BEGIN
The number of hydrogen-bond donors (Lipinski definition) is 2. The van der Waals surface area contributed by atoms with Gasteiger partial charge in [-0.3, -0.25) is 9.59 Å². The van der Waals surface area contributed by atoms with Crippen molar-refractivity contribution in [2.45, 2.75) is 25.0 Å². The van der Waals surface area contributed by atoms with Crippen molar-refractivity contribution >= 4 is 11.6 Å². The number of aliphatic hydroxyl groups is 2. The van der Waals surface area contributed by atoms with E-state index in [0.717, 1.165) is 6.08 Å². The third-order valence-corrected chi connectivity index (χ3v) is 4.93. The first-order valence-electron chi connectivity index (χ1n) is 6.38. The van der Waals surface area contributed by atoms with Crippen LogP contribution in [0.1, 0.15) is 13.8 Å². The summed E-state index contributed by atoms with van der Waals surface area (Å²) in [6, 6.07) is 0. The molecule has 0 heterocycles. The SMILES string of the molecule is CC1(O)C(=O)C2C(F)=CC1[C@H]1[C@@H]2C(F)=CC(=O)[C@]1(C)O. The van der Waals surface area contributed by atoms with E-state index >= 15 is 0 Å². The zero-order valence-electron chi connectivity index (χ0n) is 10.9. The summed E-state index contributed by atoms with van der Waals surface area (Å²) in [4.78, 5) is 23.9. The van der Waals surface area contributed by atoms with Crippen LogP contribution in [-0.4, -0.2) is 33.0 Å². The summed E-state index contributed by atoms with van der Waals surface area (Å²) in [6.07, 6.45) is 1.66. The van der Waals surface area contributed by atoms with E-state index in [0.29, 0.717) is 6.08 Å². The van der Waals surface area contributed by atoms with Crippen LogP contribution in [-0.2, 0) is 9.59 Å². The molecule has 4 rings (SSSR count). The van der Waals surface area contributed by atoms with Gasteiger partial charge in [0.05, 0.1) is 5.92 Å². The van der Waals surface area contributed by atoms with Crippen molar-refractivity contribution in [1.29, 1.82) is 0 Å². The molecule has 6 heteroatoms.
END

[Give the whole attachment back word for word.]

The number of hydrogen-bond donors (Lipinski definition) is 2. The van der Waals surface area contributed by atoms with Gasteiger partial charge in [-0.3, -0.25) is 9.59 Å². The van der Waals surface area contributed by atoms with Crippen molar-refractivity contribution in [2.45, 2.75) is 25.0 Å². The van der Waals surface area contributed by atoms with Crippen molar-refractivity contribution >= 4 is 11.6 Å². The number of aliphatic hydroxyl groups is 2. The van der Waals surface area contributed by atoms with E-state index in [0.717, 1.165) is 6.08 Å². The third-order valence-corrected chi connectivity index (χ3v) is 4.93. The first-order valence-electron chi connectivity index (χ1n) is 6.38. The van der Waals surface area contributed by atoms with Crippen LogP contribution in [0.1, 0.15) is 13.8 Å². The summed E-state index contributed by atoms with van der Waals surface area (Å²) in [6, 6.07) is 0. The molecule has 0 heterocycles. The SMILES string of the molecule is CC1(O)C(=O)C2C(F)=CC1[C@H]1[C@@H]2C(F)=CC(=O)[C@]1(C)O. The van der Waals surface area contributed by atoms with E-state index >= 15 is 0 Å². The zero-order valence-electron chi connectivity index (χ0n) is 10.9. The summed E-state index contributed by atoms with van der Waals surface area (Å²) in [4.78, 5) is 23.9. The van der Waals surface area contributed by atoms with Crippen LogP contribution in [-0.4, -0.2) is 33.0 Å². The summed E-state index contributed by atoms with van der Waals surface area (Å²) in [6.07, 6.45) is 1.66. The van der Waals surface area contributed by atoms with E-state index in [0.29, 0.717) is 6.08 Å². The van der Waals surface area contributed by atoms with Crippen LogP contribution in [-0.2, 0) is 9.59 Å². The molecule has 4 rings (SSSR count). The van der Waals surface area contributed by atoms with Gasteiger partial charge in [0.05, 0.1) is 5.92 Å². The van der Waals surface area contributed by atoms with Crippen molar-refractivity contribution in [1.29, 1.82) is 0 Å². The molecule has 6 heteroatoms.